As PR pros know, media exposure can be a double-edged sword. Most of the time the system works: Stories that deserve to be told are told, and people who make outlandish claims only to gain press coverage usually are weeded out and silenced. At least we hope this is so.
Other times, though, PR pros and reporters are complicit in helping augment the reach of self-serving publicity hounds. Despite the nonsensical things they spew, sometimes they gain media coverage. Usually reporters and PR pros know they’re helping these people gain exposure and hate themselves for it. “It’s part of the job,” they rationalize.
An example of this has been occurring in basketball during the last few months, where LaVar Ball, the father of a talented college freshman player, is doing and saying outlandish things, including marketing $500 basketball shoes and claiming he, LeVar, the father, could have whipped Michael Jordan.
Since his son is a highly coveted basketball player, the publicity door is open to the father. The larger question, though, is what can be done about it? Do we merely stop paying attention? As columnist Jason Gay writes, “One thing that LaVar Ball—the 21st Century Sports Parent we deserve—knows is that outrageousness is today’s strongest currency. His ascension is simply the latest reminder that the modern media culture—no matter how much it claims to dislike it—will happily give a platform and power to a mouth that says ridiculous, indefensible things. That’s not a Dad problem. That’s ours.”
One of the other issues that happens when our media culture pays attention to an undeserving loudmouth is that important stories—ones deserving of attention—are crowded out, left on the cutting room floor of publications, TV news broadcasts and online sites. One of those stories reached our desk this week.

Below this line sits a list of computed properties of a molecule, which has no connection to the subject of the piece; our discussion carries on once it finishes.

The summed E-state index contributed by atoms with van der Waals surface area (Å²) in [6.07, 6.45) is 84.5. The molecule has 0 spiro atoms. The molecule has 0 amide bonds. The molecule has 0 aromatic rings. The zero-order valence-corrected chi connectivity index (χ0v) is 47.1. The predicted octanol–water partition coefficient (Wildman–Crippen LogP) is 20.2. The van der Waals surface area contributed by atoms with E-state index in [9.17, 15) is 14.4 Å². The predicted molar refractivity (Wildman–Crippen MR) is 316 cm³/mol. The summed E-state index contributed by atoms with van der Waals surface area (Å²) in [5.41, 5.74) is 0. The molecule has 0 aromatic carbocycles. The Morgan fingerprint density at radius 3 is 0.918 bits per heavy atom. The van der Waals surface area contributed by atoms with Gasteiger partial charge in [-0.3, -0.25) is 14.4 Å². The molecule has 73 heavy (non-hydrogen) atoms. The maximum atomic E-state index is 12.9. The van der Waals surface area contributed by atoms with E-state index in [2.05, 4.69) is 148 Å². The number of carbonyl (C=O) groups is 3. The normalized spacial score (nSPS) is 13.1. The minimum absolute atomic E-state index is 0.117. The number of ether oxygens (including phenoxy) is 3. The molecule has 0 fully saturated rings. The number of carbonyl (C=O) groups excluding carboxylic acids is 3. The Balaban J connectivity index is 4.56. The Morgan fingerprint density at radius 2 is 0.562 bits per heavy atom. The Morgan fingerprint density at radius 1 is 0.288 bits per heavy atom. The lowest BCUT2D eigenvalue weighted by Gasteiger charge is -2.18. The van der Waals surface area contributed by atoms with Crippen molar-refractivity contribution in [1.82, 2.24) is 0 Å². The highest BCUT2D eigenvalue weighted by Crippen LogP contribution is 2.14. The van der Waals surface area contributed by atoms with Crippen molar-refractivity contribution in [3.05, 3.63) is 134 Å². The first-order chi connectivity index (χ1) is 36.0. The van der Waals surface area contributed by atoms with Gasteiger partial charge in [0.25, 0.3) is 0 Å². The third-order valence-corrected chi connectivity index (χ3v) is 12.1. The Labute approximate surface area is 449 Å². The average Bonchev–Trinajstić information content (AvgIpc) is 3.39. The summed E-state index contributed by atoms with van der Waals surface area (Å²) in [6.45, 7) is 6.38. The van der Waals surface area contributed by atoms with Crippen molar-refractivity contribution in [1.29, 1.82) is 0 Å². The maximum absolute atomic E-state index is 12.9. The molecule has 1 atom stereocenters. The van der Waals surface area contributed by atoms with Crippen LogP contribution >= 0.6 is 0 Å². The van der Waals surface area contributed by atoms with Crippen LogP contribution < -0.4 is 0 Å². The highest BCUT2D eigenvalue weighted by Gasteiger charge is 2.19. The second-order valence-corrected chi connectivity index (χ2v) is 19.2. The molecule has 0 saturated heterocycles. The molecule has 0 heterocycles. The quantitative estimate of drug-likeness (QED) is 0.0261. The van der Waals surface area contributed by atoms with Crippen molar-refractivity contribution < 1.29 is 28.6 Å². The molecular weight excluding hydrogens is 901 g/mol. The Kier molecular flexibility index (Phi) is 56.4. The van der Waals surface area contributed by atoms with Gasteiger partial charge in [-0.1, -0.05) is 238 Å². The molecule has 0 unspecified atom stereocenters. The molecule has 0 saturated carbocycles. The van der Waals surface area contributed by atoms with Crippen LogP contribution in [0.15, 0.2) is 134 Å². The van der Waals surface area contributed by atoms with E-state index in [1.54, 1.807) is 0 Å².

During a meeting of employees of Uproar PR and one of its creative partners, Spry, it was mentioned that one in four women will encounter some form domestic violence in their lifetime. Mulling that staggering statistic, “we realized that in both of our companies, we had incidents of members of our teams coming to work with clear signs of distress,” Catriona Harris, CEO of Uproar PR, tells us. “We acted when those people needed help, but what about everyone else?”
Harris and her colleagues had touched a nerve. They asked, “How can we get the message out, make more people aware and help raise money so that people who are affected by domestic violence can get the help they need?” Then they realized this is what they do for a living. “We have two companies here,” Harris says. Spry makes high-end videos and Uproar knows how to spread the word.
As we know, PR pros are good at research, too. Their research resulted in finding a venue in Florida called Harbor House that cares for victims of abuse. Being savvy communicators, the two companies decided to combat domestic violence against women by spreading the word about Harbor House via a video PSA that resides on its own web site. More than that, they figured the week leading up to Mother’s Day would be a great time to do this. The site, where you can view the PSA, has an appropriate name: www.herestoyoumom.com. That’s also the name of the video, which is particularly effective.
The message goes beyond mothers, though, says Josiah Sampson, executive producer at Spry. “Most everyone has had a mother, grandmother, sister or female relative they have cared for deeply. Growing up with six women in my immediate family, this one in four statistic is rather jarring. Engagement and conversation are important and impactful on these types of matters.”
Ah, but what of today’s media culture we mentioned at the top of this post? Uproar and Spry know breaking through the noise will be a tough task. “We are putting our full efforts into maximizing this PSA’s reach, using our knowledge of social media, marketing and PR,” Harris says.
The strategy is to reach out to journalists “whom we have relationships with, in hope of crafting stories on the topic. We are also utilizing social media by encouraging everyone to share, like and comment on this video,” she adds.
It’s an uphill battle for sure, but we like their attitude and the way they think. “While we’re aware that it can be difficult to raise mass awareness,” Harris admits, “we also know that each…view [of the PSA] or donation adds up quickly…by touching on such an important topic, we hope people are organically inspired to share this PSA and that the message is strong enough to emotionally break through online noise.”
We do, too. Happy Mother’s Day.
Follow Seth: @skarenstein